UPS is one of the driving forces behind the concept of on-demand parts printing. The idea is simple: customers contact UPS whenever they need parts. UPS responds by producing the parts, via 3D printing, and delivering them directly to their doorstep. Not only does this cut down on the overall production time, but it can be much more cost-effective than machining or printing these parts in your own factory. UPS benefits from the brand new income stream of manufacturing, storing and shipping parts.

But UPS has customers all over the country. To accommodate these accounts, they’re launching a nationwide network consisting of more than 60 facilities from coast to coast. Apart from maximizing profitability on behalf of UPS, this also makes the technology more accessible to manufacturers and consumers alike. They’re also expanding their services to include parts of Asia and Europe.

The company already maintains more than 1,000 warehouses around the globe that are dedicated to the storage of spare parts. Supplementing this inventory with on-demand parts printing and custom-printed parts not only disrupts the supply chain, but it completely transforms it.

Since UPS specializes in shipping and delivery services, they’ve found a partner in Fast Radius and their On Demand Production Platform. While they currently serve customers in numerous industries, including aerospace, automotive, medical device manufacturing and more, they’re the perfect fit for the new joint venture.

Paving the way for a rise in 3D printing

Although the technology is still in its infancy, 3D printing is certainly on the rise. Next-gen innovations like GE’s large-scale additive printer and UPS’ nationwide network of 3D-printing facilities will undoubtedly make the technology more accessible to all, but there are other ways you can benefit, too. Industry experts are optimistic about the flexibility it offers the supply chain.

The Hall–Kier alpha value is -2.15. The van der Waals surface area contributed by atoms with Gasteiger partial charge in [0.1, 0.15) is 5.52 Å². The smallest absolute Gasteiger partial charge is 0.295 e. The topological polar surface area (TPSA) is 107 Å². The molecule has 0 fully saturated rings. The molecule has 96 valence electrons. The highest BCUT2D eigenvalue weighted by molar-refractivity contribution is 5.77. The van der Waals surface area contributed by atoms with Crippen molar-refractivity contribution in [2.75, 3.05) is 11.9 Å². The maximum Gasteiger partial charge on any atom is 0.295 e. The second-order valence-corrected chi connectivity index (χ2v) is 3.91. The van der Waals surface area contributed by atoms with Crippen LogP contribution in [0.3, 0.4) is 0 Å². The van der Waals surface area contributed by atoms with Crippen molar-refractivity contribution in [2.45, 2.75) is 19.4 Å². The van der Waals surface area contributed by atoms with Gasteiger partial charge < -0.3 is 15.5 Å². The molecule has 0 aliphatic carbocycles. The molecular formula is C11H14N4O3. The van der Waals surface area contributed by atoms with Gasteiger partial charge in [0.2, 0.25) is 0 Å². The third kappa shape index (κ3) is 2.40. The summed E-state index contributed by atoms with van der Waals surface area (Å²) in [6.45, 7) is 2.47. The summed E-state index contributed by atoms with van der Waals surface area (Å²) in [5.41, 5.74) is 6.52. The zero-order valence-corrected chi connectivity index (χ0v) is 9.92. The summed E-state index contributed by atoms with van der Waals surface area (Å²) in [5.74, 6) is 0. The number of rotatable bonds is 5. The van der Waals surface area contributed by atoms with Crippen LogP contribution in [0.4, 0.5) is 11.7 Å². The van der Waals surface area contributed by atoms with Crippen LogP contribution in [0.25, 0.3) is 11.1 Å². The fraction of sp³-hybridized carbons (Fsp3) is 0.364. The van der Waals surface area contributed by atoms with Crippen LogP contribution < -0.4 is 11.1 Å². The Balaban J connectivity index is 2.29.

Increased accessibility to hardware, software and even raw materials is constantly driving down the cost of 3D printers. While 3D printing has been hampered by a lack of materials in the past, today’s suppliers are working hard to maintain their inventory and meet their customer needs.

Tech-savvy professionals are also becoming more familiar with the concept of 3D printing, which ultimately makes it easier to find qualified staff members to fill your roster. Businesses too are jumping on board to provide employees hands-on training while integrating 3D printing into daily operations.

Making the disruption work for you

Working with the disruption and allowing your business to expand and evolve is the key to making this revolution work for you. There will always be naysayers and those who are scared to abandon their traditional methods, but the onset of the digital supply chain might leave you with no other choice.

Permanent link to this article:

Older posts «